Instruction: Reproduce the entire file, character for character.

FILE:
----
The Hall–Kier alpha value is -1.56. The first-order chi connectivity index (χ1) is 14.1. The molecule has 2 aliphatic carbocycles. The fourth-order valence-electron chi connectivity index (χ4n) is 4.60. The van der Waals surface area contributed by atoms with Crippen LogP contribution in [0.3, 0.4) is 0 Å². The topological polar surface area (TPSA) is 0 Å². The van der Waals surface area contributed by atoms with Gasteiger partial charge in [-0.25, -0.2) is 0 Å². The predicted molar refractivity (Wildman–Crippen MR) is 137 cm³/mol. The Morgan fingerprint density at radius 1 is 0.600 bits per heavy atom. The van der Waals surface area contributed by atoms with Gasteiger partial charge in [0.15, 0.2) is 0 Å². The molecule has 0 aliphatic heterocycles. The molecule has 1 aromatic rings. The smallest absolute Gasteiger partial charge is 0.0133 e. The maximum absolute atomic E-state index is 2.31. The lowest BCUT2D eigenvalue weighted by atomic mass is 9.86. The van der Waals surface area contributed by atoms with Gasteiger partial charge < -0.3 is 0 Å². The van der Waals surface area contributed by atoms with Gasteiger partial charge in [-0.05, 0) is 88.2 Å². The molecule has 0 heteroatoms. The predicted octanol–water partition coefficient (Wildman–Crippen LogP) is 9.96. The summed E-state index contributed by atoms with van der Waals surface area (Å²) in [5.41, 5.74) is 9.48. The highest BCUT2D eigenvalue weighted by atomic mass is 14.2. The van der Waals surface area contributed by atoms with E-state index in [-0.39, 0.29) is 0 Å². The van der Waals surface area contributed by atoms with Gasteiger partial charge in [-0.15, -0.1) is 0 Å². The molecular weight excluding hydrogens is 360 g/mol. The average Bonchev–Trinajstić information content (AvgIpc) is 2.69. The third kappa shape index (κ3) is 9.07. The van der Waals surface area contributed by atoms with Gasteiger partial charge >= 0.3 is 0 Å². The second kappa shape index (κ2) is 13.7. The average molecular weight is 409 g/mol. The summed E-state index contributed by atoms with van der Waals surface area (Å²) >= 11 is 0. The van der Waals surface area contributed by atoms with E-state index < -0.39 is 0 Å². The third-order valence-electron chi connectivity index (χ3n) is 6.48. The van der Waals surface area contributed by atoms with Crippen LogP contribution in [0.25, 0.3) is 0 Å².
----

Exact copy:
The Hall–Kier alpha value is -1.56. The first-order chi connectivity index (χ1) is 14.1. The molecule has 2 aliphatic carbocycles. The fourth-order valence-electron chi connectivity index (χ4n) is 4.60. The van der Waals surface area contributed by atoms with Crippen LogP contribution in [0.3, 0.4) is 0 Å². The topological polar surface area (TPSA) is 0 Å². The van der Waals surface area contributed by atoms with Gasteiger partial charge in [-0.25, -0.2) is 0 Å². The predicted molar refractivity (Wildman–Crippen MR) is 137 cm³/mol. The Morgan fingerprint density at radius 1 is 0.600 bits per heavy atom. The van der Waals surface area contributed by atoms with Gasteiger partial charge in [0.15, 0.2) is 0 Å². The molecule has 0 aliphatic heterocycles. The molecule has 1 aromatic rings. The smallest absolute Gasteiger partial charge is 0.0133 e. The maximum absolute atomic E-state index is 2.31. The lowest BCUT2D eigenvalue weighted by atomic mass is 9.86. The van der Waals surface area contributed by atoms with Gasteiger partial charge < -0.3 is 0 Å². The van der Waals surface area contributed by atoms with Gasteiger partial charge in [-0.05, 0) is 88.2 Å². The molecule has 0 heteroatoms. The predicted octanol–water partition coefficient (Wildman–Crippen LogP) is 9.96. The summed E-state index contributed by atoms with van der Waals surface area (Å²) in [5.41, 5.74) is 9.48. The highest BCUT2D eigenvalue weighted by atomic mass is 14.2. The van der Waals surface area contributed by atoms with E-state index in [-0.39, 0.29) is 0 Å². The van der Waals surface area contributed by atoms with Gasteiger partial charge in [-0.15, -0.1) is 0 Å². The molecular weight excluding hydrogens is 360 g/mol. The average Bonchev–Trinajstić information content (AvgIpc) is 2.69. The third kappa shape index (κ3) is 9.07. The van der Waals surface area contributed by atoms with Gasteiger partial charge >= 0.3 is 0 Å². The second kappa shape index (κ2) is 13.7. The average molecular weight is 409 g/mol. The summed E-state index contributed by atoms with van der Waals surface area (Å²) >= 11 is 0. The van der Waals surface area contributed by atoms with E-state index < -0.39 is 0 Å². The third-order valence-electron chi connectivity index (χ3n) is 6.48. The van der Waals surface area contributed by atoms with Crippen LogP contribution in [0.25, 0.3) is 0 Å².